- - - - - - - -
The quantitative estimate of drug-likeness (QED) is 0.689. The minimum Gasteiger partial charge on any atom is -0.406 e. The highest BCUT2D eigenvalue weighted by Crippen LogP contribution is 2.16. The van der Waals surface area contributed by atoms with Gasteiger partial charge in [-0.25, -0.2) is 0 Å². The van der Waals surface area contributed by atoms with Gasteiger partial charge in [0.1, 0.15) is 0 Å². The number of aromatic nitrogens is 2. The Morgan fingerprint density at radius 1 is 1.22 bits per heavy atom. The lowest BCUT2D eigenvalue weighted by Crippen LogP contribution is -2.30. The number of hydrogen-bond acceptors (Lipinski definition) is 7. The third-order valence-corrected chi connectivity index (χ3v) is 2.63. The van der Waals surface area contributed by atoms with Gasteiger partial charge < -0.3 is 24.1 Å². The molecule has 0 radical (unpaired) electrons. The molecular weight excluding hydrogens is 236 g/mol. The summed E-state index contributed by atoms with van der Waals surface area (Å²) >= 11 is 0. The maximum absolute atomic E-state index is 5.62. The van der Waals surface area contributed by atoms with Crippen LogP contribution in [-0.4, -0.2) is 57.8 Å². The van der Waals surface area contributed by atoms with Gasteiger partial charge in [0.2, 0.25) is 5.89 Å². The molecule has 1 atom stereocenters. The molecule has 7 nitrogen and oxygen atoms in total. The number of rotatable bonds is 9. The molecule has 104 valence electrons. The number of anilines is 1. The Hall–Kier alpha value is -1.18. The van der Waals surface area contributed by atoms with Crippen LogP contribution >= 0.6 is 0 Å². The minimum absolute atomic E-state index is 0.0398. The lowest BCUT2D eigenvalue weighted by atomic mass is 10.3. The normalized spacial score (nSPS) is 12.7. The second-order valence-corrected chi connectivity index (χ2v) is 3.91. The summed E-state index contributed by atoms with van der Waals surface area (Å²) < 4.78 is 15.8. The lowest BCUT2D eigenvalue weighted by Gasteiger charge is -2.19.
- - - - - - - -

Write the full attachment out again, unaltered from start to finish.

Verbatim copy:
The quantitative estimate of drug-likeness (QED) is 0.689. The minimum Gasteiger partial charge on any atom is -0.406 e. The highest BCUT2D eigenvalue weighted by Crippen LogP contribution is 2.16. The van der Waals surface area contributed by atoms with Gasteiger partial charge in [-0.25, -0.2) is 0 Å². The van der Waals surface area contributed by atoms with Gasteiger partial charge in [0.1, 0.15) is 0 Å². The number of aromatic nitrogens is 2. The Morgan fingerprint density at radius 1 is 1.22 bits per heavy atom. The lowest BCUT2D eigenvalue weighted by Crippen LogP contribution is -2.30. The number of hydrogen-bond acceptors (Lipinski definition) is 7. The third-order valence-corrected chi connectivity index (χ3v) is 2.63. The van der Waals surface area contributed by atoms with Gasteiger partial charge < -0.3 is 24.1 Å². The molecule has 0 radical (unpaired) electrons. The molecular weight excluding hydrogens is 236 g/mol. The summed E-state index contributed by atoms with van der Waals surface area (Å²) >= 11 is 0. The maximum absolute atomic E-state index is 5.62. The van der Waals surface area contributed by atoms with Crippen LogP contribution in [-0.4, -0.2) is 57.8 Å². The van der Waals surface area contributed by atoms with Gasteiger partial charge in [0.2, 0.25) is 5.89 Å². The molecule has 1 atom stereocenters. The molecule has 7 nitrogen and oxygen atoms in total. The number of rotatable bonds is 9. The molecule has 104 valence electrons. The number of anilines is 1. The Hall–Kier alpha value is -1.18. The van der Waals surface area contributed by atoms with Crippen LogP contribution >= 0.6 is 0 Å². The minimum absolute atomic E-state index is 0.0398. The lowest BCUT2D eigenvalue weighted by atomic mass is 10.3. The normalized spacial score (nSPS) is 12.7. The second-order valence-corrected chi connectivity index (χ2v) is 3.91. The summed E-state index contributed by atoms with van der Waals surface area (Å²) < 4.78 is 15.8. The lowest BCUT2D eigenvalue weighted by Gasteiger charge is -2.19.